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Corks may soon be popping up all over Sonoma County football fields. It’s not what that sounds like, exactly.

Casa Grande is now the third high school where athletes will play on turf lined with ground-up cork instead of rubber pellets, following the Petaluma school board’s vote Tuesday night to change the topping on the school’s planned new field after parents raised potential safety concerns.

Casa joins two other schools, Analy and El Molino from the West County School District, whose administrators have changed to cork infill over crumb rubber following’ complaints.

Petaluma High, which will have its field refurbished next year, will also now receive an alternative infill, superintendent Gary Callahan said Wednesday.

A number of local parents have joined forces to challenge schools as they move to replace old, thirsty, expensive-to-maintain natural grass fields with artificial turf.

Turf, which consists of a rock-and-sand foundation and a cushy rubber and plastic fake-grass surface, has become the go-to choice for schools and communities seeking more affordable and weather-resistant fields for football, soccer and lacrosse.

On top of and in between the bright green “grass” blades, manufacturers add a material for added cushion, comfort and durability. Most often, that topping is made from an otherwise difficult to recycle item – used vehicle tires. Some schools and communities have used the product for decades.

But in the past year or so, anecdotal data from coaches raised concerns about potential health hazards associated with playing on the rubber pellets or breathing in gases that may be given off.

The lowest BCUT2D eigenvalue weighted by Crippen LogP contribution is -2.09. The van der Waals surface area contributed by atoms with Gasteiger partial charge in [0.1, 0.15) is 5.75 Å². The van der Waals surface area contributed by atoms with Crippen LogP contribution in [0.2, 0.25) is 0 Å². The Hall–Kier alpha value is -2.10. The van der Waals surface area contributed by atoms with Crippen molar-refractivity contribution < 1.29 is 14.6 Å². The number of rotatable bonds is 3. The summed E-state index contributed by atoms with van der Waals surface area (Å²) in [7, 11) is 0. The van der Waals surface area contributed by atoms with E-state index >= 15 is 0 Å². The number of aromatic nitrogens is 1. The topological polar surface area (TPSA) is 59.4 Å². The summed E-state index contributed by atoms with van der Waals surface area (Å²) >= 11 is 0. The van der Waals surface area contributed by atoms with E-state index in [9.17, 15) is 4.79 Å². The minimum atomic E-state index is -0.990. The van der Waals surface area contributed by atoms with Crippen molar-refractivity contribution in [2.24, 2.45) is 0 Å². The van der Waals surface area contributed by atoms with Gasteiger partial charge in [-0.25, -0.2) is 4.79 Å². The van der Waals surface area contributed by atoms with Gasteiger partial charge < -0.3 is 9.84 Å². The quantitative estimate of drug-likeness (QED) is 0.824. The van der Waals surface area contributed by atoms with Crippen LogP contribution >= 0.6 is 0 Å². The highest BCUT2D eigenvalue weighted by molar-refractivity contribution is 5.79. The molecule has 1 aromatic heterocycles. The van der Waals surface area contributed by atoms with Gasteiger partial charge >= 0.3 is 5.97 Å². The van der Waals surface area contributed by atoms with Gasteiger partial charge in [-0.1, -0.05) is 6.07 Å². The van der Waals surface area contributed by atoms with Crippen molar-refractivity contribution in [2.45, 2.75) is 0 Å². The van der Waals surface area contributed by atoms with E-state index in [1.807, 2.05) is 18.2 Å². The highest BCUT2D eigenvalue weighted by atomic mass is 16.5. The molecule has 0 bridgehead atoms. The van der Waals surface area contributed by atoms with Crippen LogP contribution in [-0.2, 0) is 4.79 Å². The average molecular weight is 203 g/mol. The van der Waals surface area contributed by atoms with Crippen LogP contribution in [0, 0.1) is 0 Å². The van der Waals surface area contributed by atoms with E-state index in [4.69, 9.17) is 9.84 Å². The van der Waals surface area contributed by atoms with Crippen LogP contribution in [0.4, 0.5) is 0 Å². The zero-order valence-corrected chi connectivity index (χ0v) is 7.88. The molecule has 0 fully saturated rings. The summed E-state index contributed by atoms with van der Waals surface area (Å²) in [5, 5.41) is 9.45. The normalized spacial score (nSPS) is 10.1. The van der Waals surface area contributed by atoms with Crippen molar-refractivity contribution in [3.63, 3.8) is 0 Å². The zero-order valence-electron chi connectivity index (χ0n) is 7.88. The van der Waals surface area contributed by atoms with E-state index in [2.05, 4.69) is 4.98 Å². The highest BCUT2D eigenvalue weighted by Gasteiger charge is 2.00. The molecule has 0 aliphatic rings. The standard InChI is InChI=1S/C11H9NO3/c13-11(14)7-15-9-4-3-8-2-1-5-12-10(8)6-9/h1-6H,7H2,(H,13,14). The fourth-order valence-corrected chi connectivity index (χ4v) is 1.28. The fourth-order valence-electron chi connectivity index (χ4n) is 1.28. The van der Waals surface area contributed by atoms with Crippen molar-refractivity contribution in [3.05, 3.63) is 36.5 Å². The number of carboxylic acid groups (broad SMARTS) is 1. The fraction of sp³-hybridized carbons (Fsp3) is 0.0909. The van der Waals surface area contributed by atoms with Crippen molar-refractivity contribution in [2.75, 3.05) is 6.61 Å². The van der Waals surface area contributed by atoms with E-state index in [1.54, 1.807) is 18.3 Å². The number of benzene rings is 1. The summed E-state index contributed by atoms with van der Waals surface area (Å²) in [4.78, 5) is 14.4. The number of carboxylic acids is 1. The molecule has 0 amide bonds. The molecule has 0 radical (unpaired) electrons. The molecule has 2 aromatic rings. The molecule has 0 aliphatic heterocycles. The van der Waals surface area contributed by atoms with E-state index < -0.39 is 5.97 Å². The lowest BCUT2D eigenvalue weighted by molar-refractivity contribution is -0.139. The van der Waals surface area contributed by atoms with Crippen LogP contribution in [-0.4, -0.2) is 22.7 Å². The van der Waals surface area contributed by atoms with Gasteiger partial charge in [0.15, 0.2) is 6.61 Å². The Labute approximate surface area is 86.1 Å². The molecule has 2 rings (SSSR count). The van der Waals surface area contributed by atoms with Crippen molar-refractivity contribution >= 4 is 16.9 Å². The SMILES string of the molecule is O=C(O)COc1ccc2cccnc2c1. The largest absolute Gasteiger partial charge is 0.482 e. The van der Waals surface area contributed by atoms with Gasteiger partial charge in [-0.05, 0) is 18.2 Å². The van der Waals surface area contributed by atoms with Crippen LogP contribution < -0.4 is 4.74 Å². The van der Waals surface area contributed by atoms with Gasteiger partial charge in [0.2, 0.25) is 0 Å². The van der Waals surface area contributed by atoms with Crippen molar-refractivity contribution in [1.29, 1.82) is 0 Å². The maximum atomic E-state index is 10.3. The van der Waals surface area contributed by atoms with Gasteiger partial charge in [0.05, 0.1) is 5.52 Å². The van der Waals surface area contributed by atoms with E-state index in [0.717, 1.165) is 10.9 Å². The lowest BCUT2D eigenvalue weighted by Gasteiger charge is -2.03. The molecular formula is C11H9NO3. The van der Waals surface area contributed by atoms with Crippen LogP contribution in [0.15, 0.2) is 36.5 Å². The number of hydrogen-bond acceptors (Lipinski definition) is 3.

In Petaluma, Casa’s $2.9 million field renovation originally included a turf field with a topping of crushed tire pellets, commonly called crumb rubber. But parents and others asked the board to reconsider.

Some believe the rubber filling, which contains various carcinogenic chemicals, can be hazardous after prolonged contact with athletes’ skin, or if potential minute particles are inhaled.

None of multiple studies on the product have proved health hazards, but concerns remain about the studies’ accuracy and objectivity. The state of California has agreed to conduct a more in-depth study into the issue.

School board members, while not acknowledging that the fields hurt kids, agreed that alternatives are prudent.

They supported a cork infill with a rock-and-sand base instead, adding another $132,000 to the project over the cost of the rubber and delaying completion for several weeks. Initially, the district planned to open the field in late October.

Although the field was already two months into construction, Callahan said board members felt the parents’ concerns warranted a change.

“The board certainly wasn’t saying those fields are dangerous, but they felt this was a more comfortable decision that the community can be comfortable with,” he said. “You have enough of a public concern about the health of their child that the cost of making the change did not justify ignoring those concerns.”

Brian Mifsud, a parent who led the challenge in Petaluma, said he was thrilled the board listened.

“I couldn’t have asked for a better outcome,” he said. His son will play football this year at Casa.

Callahan said the cork is billed as anti-microbial and anti-allergenic, and repels pests and mold.

No word on whether Sonoma County wine drinkers will contribute to the recycled cork supply.